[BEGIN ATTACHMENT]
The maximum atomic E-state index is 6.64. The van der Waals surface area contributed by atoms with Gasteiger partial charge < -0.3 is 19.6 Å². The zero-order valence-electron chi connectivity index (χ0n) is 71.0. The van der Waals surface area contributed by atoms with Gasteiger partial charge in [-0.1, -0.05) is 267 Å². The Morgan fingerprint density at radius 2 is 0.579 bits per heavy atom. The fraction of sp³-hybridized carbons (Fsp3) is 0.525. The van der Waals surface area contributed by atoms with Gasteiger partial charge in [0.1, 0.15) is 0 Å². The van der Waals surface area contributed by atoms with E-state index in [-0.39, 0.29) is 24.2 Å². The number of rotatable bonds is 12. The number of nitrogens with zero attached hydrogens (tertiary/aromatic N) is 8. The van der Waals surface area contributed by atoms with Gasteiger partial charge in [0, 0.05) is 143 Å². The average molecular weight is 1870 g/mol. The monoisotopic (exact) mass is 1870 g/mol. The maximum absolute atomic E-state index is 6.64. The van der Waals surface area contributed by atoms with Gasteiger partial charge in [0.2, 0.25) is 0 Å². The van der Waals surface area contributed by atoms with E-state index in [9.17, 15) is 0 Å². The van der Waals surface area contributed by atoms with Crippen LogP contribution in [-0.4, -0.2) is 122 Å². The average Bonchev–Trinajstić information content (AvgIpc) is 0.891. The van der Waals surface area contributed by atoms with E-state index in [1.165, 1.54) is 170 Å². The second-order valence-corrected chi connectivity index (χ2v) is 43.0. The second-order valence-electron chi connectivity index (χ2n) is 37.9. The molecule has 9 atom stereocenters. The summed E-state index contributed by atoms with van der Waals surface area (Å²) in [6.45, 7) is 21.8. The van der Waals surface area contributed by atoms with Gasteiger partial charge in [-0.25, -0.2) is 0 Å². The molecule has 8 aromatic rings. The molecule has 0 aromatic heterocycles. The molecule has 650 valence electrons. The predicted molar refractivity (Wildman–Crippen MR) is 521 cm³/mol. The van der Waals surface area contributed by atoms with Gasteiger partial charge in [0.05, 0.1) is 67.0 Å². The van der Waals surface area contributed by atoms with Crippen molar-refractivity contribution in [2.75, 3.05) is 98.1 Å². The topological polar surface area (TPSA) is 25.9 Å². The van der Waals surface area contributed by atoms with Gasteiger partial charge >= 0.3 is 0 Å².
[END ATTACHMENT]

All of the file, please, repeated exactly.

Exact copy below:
The maximum atomic E-state index is 6.64. The van der Waals surface area contributed by atoms with Gasteiger partial charge < -0.3 is 19.6 Å². The zero-order valence-electron chi connectivity index (χ0n) is 71.0. The van der Waals surface area contributed by atoms with Gasteiger partial charge in [-0.1, -0.05) is 267 Å². The Morgan fingerprint density at radius 2 is 0.579 bits per heavy atom. The fraction of sp³-hybridized carbons (Fsp3) is 0.525. The van der Waals surface area contributed by atoms with Gasteiger partial charge in [0.1, 0.15) is 0 Å². The van der Waals surface area contributed by atoms with E-state index in [-0.39, 0.29) is 24.2 Å². The number of rotatable bonds is 12. The number of nitrogens with zero attached hydrogens (tertiary/aromatic N) is 8. The van der Waals surface area contributed by atoms with Gasteiger partial charge in [0, 0.05) is 143 Å². The average molecular weight is 1870 g/mol. The monoisotopic (exact) mass is 1870 g/mol. The maximum absolute atomic E-state index is 6.64. The van der Waals surface area contributed by atoms with Gasteiger partial charge in [0.2, 0.25) is 0 Å². The van der Waals surface area contributed by atoms with E-state index in [9.17, 15) is 0 Å². The van der Waals surface area contributed by atoms with Crippen LogP contribution in [-0.4, -0.2) is 122 Å². The average Bonchev–Trinajstić information content (AvgIpc) is 0.891. The van der Waals surface area contributed by atoms with E-state index in [1.165, 1.54) is 170 Å². The second-order valence-corrected chi connectivity index (χ2v) is 43.0. The second-order valence-electron chi connectivity index (χ2n) is 37.9. The molecule has 9 atom stereocenters. The summed E-state index contributed by atoms with van der Waals surface area (Å²) in [6.45, 7) is 21.8. The van der Waals surface area contributed by atoms with Gasteiger partial charge in [-0.25, -0.2) is 0 Å². The molecule has 8 aromatic rings. The molecule has 0 aromatic heterocycles. The molecule has 650 valence electrons. The predicted molar refractivity (Wildman–Crippen MR) is 521 cm³/mol. The van der Waals surface area contributed by atoms with Gasteiger partial charge in [0.05, 0.1) is 67.0 Å². The van der Waals surface area contributed by atoms with Crippen molar-refractivity contribution in [2.75, 3.05) is 98.1 Å². The topological polar surface area (TPSA) is 25.9 Å². The van der Waals surface area contributed by atoms with Gasteiger partial charge >= 0.3 is 0 Å².